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IFSO WC 2017


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Hypoglycemia after bariatric surgery recognition and management

With increasing obesity rates, the number of antiobesity operations performed is increasing: one of the most common is gastric bypass. Anti-obesity surgery ameliorates diabetes and several other serious comorbidities. One mechanism claimed to improve diabetes after gastric bypass is an augmented incretin response: postprandial plasma concentrations of the potent incretin glucagon-like peptide-1 rise after gastric bypass. Recently hyperinsulinemia and hypoglycemia have been recognised as new complications of bariatric surgery. Patients have presented with hypoglycemia associated with confusion, syncope and seizures attributed to changes in glucose homeostasis. Most patients have presented with hypoglycemia between 2 and 4 years after surgery and in some the condition responds poorly to nutritional therapy, acarbose and somatostatin analogues and may even require partial pancreatectomy whereas others have reported that the condition responds to meals that are low in carbohydrates. The incidences of post-gastric bypass severe hypoglycaemia and related symptoms are not known.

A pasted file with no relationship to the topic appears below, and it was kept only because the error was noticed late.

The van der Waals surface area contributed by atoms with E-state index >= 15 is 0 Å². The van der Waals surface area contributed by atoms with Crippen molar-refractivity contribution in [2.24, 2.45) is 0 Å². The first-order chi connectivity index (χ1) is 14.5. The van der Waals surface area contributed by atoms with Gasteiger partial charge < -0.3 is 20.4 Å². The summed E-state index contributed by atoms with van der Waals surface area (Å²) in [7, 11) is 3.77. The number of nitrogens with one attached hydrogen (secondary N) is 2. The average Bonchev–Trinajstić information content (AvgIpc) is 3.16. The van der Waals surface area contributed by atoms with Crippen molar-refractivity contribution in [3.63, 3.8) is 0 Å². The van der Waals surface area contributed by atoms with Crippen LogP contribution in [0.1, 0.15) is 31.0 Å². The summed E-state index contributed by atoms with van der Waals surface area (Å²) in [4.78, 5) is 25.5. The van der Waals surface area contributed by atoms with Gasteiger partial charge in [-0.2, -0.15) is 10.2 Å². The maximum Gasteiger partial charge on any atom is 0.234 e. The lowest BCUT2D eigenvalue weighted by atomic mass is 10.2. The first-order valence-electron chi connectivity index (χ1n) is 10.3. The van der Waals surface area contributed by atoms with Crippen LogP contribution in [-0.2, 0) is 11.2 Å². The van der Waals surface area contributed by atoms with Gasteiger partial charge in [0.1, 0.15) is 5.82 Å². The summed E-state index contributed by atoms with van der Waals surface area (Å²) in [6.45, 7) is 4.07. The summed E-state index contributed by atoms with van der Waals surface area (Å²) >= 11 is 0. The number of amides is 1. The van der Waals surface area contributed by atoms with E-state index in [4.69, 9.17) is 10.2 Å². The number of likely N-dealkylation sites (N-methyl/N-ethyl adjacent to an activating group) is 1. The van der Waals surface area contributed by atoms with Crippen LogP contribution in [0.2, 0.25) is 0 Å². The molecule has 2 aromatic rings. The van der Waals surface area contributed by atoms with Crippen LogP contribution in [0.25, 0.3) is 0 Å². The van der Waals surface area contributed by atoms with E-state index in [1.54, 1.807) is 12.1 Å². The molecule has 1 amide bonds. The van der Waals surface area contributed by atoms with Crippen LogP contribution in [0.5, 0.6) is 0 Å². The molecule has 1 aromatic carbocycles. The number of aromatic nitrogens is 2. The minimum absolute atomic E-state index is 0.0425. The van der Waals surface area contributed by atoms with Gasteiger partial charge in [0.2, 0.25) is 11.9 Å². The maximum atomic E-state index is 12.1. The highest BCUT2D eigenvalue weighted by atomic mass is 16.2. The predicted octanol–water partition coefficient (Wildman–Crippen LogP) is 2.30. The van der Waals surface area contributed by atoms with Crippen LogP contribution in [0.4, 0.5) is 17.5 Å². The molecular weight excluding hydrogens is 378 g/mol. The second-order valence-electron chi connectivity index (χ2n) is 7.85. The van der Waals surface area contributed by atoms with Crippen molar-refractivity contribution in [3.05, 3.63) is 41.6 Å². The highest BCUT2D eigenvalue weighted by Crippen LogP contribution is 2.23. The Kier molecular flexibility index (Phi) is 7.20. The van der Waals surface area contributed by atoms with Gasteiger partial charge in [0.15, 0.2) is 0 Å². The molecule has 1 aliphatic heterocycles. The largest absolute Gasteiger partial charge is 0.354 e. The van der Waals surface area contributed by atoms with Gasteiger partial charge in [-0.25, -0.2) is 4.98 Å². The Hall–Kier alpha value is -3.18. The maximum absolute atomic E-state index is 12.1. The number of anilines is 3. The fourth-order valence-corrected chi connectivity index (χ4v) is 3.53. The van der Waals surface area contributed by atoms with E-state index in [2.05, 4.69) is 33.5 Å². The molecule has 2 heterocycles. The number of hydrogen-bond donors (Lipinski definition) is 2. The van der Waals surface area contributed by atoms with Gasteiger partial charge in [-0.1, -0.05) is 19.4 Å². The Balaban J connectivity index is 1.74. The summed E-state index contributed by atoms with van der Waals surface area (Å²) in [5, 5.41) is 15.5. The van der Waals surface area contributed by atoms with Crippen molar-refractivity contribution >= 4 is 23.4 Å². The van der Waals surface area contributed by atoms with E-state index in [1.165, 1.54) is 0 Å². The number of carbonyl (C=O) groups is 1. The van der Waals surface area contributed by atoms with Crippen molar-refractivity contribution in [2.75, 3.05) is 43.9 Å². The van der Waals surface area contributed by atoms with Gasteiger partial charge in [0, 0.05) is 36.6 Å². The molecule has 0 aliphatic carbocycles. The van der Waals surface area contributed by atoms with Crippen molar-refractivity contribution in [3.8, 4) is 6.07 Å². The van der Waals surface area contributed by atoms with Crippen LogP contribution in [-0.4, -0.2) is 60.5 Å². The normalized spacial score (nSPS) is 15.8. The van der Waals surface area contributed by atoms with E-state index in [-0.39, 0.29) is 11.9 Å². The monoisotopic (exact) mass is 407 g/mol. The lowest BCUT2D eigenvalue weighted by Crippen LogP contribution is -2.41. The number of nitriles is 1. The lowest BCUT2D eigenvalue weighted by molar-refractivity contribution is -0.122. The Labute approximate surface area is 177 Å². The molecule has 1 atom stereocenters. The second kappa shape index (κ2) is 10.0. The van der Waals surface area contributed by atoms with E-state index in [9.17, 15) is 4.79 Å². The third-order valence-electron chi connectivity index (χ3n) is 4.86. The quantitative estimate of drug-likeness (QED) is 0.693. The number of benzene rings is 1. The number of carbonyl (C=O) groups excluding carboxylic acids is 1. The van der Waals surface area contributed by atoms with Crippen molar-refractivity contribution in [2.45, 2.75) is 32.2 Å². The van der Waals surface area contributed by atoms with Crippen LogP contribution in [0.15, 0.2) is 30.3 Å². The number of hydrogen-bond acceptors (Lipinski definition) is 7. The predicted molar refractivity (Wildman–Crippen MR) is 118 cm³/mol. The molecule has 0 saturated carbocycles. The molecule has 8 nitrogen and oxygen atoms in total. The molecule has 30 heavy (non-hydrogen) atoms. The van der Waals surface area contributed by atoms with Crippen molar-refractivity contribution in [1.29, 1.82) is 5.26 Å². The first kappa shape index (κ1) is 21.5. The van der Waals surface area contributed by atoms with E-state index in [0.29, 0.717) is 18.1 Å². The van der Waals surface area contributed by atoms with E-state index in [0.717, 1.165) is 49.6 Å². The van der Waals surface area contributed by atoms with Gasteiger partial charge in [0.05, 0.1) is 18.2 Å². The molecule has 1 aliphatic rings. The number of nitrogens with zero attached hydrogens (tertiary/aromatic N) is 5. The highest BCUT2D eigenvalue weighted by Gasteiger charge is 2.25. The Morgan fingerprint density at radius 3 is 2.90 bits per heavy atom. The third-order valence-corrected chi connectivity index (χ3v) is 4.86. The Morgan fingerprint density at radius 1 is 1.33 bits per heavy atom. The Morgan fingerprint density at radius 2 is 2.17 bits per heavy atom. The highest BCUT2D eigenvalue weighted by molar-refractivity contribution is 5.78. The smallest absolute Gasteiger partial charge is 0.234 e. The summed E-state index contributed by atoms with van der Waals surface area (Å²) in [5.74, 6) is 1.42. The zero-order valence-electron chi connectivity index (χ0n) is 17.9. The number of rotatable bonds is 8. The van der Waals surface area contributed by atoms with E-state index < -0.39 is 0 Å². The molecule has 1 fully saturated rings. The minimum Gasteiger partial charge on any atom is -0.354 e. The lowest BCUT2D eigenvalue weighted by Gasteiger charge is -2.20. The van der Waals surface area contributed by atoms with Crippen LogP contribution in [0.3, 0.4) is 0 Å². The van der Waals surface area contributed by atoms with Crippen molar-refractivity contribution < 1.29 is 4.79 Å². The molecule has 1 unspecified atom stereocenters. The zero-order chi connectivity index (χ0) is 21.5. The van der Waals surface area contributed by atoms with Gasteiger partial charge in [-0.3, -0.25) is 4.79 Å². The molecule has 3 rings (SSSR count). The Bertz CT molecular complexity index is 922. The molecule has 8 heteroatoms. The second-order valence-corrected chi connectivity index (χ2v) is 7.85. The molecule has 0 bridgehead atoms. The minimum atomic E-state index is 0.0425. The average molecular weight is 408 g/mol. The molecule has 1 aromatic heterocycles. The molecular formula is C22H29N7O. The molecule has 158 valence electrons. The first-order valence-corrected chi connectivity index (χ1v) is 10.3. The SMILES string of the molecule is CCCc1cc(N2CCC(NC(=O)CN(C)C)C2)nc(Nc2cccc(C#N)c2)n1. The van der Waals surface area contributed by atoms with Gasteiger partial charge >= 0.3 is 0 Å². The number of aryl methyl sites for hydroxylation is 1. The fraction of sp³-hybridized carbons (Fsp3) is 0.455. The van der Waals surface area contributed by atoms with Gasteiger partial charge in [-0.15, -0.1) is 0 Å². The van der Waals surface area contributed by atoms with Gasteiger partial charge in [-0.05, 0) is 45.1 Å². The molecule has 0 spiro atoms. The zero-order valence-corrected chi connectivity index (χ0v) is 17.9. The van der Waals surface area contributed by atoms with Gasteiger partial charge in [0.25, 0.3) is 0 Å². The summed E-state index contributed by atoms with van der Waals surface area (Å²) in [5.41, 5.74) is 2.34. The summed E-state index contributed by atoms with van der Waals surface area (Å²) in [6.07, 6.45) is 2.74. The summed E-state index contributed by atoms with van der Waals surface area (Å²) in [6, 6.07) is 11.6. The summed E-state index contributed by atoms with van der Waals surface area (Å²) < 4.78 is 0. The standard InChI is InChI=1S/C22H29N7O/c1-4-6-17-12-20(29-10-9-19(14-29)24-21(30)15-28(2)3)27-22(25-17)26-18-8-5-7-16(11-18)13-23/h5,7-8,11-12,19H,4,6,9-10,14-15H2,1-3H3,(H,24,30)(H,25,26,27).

In this lecture, Andrea Pucci explains the mechanisms by which this type of hypoglycemia occurs, its consequences and how to recognize it  and implement various therapeutic options.